This year I redid the Well-line insulation on the above ground section for the high-pressure water line for my submersed Well pump . I included line heaters and a temperature sensor that plugs into my cabin ‘server’ PC. I write about the protection given by the Easy Heat pipe warming cable and the data from the Well line sensor in an separate page on remote temperature monitoring cabins and vacation homes.
I had cut away the old insulation when I repaired a break in the high pressure Well line. The rehab goal was to protect the line in the spring and fall shoulder-seasons at my 3-season cabin.
Oops, I Froze & Blew the High Pressure Well Feed
Fall before last I messed up on winterizing, a section of the water line froze and ruptured. As a result I had to repair a section of above-ground Well water-line last spring. This should not happen again: At the end of Camp season in Fall I made sure to drain the Well-line by briefly opening the pitless adapter down in the wall of the Well liner, as I describe in a post.
For my first two winterizations I had carefully drained the water system which is currently feeding just the kitchen sink, but I did nothing for the well line. I had simply and wrongly assumed that the water was pushed back down the Well pump line when I pressurized the drained cabin system using my air compressor. Strangely its not a topic in most guides on winterizing. The above ground line froze and a section ruptured in the second winter.
You can see the spliced in pipe section in one of the under camp pictures. Stores sell short sections of the high pressure 1” plastic line for just this purpose! I used a heat gun to make the pipe a bit more malleable while I pushed in connectors. I double clamped everything so hopefully nothing ever pops off.
I’m running the cabin as a three season camp so my goal is to safely extend the season with the water on at the kitchen sink. The 1” water line runs up in a 4 inch corrugate plastic tube, you can see where I had to cut it away. Since I had to cut away the corrugated plastic outer tube I thought it best to rehab the Well-line insulation from the dirt floor of the crawl space up to the cabin floor boards.
Redoing the Above-Ground Well-Line Insulation
I created a box with multiple layers of protection: An outer box, pipe wrap on the line, Roxul scraps filling the void in the box.
In the process of redoing my well-line insulation I added a heater cable and a temperature sensor. The 120V 36″ pipe heating cable is suppose to be straight but I couldn’t avoid overhangs if it was straight and those are also warned against, so I did wrap it but with a gentle spiral. The plastic 150psi water line is wrapped in foil since plastic doesn’t conduct heat like copper. For good measure I put an extra layer of foil over the heater line. Hopefully there will be no hot spots. On the top of that I strapped a USB temperature sensor. Its about the size of a thumb drive. Wrapped in a plastic sandwich bag with the mouth pointing down, just in case there is a pipe rupture. It links to the PC with a USB cable that is male A to female A since its essentially an extension cable for the PC socket. BTW: The Temperature sensors should not be plugged directly into the PC, they pick up heat from the innards of the box.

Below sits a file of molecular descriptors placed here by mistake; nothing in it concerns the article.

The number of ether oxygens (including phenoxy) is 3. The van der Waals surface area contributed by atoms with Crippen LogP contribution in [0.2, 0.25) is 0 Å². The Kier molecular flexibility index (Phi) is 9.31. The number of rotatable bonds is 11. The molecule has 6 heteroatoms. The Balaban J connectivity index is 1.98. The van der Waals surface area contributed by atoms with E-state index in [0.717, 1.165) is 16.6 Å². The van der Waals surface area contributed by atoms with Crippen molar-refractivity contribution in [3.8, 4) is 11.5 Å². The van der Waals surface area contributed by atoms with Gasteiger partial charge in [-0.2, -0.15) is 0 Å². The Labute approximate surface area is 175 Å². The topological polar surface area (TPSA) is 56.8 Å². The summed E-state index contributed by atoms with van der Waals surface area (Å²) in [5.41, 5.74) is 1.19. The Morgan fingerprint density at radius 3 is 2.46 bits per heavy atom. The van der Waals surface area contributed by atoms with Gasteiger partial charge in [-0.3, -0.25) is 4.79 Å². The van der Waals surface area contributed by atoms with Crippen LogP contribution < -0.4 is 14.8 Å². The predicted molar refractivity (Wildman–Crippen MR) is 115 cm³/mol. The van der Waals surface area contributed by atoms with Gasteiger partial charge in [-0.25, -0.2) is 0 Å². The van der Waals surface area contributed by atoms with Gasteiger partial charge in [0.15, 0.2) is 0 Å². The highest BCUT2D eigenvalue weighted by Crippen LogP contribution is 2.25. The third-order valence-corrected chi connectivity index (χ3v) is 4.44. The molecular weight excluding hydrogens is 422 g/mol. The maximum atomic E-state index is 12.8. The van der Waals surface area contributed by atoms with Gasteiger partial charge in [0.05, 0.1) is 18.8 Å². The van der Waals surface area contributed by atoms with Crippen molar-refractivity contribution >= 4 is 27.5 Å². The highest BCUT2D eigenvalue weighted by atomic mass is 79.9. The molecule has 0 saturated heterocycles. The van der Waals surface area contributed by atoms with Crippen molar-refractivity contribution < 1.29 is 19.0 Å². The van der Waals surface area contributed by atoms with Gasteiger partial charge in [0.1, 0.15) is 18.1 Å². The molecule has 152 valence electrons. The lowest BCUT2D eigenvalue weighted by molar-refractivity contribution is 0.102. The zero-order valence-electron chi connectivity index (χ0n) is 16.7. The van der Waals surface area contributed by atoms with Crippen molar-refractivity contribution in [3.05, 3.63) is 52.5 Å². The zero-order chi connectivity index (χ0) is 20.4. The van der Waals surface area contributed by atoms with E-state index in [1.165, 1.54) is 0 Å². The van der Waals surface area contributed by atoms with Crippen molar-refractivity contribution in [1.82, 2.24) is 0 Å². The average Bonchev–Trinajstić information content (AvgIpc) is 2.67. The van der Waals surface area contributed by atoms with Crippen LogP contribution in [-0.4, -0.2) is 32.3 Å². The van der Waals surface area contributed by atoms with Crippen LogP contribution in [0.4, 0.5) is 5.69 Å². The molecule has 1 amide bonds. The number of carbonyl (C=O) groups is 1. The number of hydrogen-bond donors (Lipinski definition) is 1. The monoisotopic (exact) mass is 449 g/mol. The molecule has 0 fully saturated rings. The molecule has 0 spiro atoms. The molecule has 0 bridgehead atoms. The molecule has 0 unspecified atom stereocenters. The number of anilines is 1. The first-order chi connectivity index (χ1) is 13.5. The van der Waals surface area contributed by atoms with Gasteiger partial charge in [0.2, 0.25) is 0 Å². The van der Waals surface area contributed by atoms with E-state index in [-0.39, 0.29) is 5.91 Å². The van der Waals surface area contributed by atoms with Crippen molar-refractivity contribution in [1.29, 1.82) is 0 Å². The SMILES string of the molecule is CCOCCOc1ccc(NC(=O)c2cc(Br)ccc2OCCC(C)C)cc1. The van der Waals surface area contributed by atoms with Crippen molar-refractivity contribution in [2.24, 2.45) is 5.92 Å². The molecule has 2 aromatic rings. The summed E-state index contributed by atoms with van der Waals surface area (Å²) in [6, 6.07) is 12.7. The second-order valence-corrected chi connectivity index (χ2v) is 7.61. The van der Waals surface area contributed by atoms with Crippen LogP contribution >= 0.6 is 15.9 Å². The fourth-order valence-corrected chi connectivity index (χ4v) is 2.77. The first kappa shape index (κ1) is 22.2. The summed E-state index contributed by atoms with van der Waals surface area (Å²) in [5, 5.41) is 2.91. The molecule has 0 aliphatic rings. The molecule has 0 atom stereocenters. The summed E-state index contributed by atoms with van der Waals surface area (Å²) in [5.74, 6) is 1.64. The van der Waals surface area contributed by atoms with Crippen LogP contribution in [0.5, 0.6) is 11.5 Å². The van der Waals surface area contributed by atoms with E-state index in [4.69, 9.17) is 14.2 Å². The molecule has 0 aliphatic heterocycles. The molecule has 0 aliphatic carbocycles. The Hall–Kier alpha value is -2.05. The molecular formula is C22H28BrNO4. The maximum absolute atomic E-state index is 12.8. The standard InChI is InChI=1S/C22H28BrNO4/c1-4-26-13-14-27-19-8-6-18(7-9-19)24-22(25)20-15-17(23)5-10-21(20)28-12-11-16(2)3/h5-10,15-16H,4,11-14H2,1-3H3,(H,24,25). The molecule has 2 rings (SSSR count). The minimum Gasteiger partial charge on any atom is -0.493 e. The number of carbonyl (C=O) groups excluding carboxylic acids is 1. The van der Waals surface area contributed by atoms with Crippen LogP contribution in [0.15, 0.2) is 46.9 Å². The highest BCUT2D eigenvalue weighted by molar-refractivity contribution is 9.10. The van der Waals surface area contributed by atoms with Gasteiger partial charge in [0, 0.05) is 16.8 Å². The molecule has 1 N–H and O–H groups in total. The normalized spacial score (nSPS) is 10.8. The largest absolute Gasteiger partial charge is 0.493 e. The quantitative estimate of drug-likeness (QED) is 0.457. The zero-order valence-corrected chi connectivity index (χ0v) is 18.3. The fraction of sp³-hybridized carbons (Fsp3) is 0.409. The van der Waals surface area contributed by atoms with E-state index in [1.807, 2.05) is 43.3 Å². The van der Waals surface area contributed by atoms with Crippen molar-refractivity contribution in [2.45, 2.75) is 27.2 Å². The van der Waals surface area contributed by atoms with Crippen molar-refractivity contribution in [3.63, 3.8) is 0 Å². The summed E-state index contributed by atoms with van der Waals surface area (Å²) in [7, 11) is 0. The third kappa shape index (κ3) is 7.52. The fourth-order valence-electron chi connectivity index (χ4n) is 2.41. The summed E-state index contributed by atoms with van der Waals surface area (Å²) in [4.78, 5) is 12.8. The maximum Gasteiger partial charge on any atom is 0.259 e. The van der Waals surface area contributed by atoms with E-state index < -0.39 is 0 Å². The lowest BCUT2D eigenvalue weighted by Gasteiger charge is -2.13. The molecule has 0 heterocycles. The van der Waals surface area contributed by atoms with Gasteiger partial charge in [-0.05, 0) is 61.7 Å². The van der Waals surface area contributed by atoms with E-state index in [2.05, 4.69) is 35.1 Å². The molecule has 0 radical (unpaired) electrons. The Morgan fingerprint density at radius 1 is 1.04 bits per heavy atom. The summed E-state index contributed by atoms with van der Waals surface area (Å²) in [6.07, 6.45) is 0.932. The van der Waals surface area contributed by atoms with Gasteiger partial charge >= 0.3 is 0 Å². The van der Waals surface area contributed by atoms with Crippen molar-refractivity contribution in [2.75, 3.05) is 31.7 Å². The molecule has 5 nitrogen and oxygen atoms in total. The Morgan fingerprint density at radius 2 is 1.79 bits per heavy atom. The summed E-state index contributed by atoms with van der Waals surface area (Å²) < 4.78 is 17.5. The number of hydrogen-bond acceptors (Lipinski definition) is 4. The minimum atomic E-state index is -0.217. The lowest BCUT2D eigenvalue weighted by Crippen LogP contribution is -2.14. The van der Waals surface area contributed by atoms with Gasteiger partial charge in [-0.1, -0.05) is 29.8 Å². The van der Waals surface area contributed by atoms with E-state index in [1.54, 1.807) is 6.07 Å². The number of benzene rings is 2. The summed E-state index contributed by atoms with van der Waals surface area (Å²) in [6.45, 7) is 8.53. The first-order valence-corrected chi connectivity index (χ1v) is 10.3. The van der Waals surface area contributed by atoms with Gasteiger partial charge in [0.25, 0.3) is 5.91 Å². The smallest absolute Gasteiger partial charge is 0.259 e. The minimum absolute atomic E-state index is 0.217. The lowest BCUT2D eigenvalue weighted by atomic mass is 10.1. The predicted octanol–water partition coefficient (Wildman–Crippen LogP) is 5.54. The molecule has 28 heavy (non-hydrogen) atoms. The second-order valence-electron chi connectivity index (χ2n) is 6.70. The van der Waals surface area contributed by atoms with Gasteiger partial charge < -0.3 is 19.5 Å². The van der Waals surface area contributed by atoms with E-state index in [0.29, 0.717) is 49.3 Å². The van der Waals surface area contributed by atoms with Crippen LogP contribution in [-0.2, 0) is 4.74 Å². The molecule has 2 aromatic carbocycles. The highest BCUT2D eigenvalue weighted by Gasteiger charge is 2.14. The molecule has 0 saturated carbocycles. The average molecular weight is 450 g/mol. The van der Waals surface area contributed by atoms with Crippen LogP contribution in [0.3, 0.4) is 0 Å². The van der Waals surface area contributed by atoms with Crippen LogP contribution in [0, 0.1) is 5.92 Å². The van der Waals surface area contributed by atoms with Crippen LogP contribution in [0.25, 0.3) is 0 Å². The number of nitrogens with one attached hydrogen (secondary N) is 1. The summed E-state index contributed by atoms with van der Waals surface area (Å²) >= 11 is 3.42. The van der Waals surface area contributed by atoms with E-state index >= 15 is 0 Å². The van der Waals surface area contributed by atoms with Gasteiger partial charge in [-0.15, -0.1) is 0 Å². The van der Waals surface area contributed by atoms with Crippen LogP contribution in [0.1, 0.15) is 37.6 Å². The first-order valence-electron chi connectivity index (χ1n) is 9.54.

The 15ft USB cable and the heater cable power line snake up into the cabin through the hole that the water line uses. That hole is not mouse proof, but then nothing in my cabin is!
The pipe and heater assembly is wrapped with foil backed fiberglass insulating strip. That is not great insulation but its helps keep the heater and sensor lines snugged up to the water pipe. The Roxul insulation I put in the surrounding box is much more effective.
I built a box around the line and filled that with Roxul offcuts. Gee that was a bit more complicated than a sentence makes it sound. The water line ascends in a diagonal at a right angle to the joists.
I had to think in 3D and design a second piece for wood surround. That second box is adjustable for height so that I could force it up flush with the floor boards. Some bolts act as pegs in pre-drilled holes to position the smaller top box. I made some construction bars to temporarily align things. I was piecing it together solo but really needed a third hand. The last thing to go on was the front piece held on with bolts attached to side bars on the box. I can get back into the box in about 15 minutes. I just hope I don’t need to. I may need to adjust that top box when I start trying to lift and level sections of the cabin.
How well do the Well-Line Insulation and Pipe Heaters Work?
I turned on the heater cable and set up the Well line monitoring on Columbus Day, the traditional water-off day for this area. You can see how the heater cable was maintaining a >40F minimum in the water-line’s insulated box in a separate remote monitoring page on the site.
The goal of my Well-line insulation is to both keep the cold winds out with the outer box and the warmth in with the insulation. I’m now thinking there is some protection simply from an earth tube effect – warm air from down in the ground coming up that 4″ corrugated tube visible in the second picture in the post. In January, with the pipe heater cable off, the well line was warmer than either the cabin or the outside in the night. The data show that I can push the edges of my season. What I still can’t protect against is a prolonged power outage so I turned the water off on Veterans Day weekend.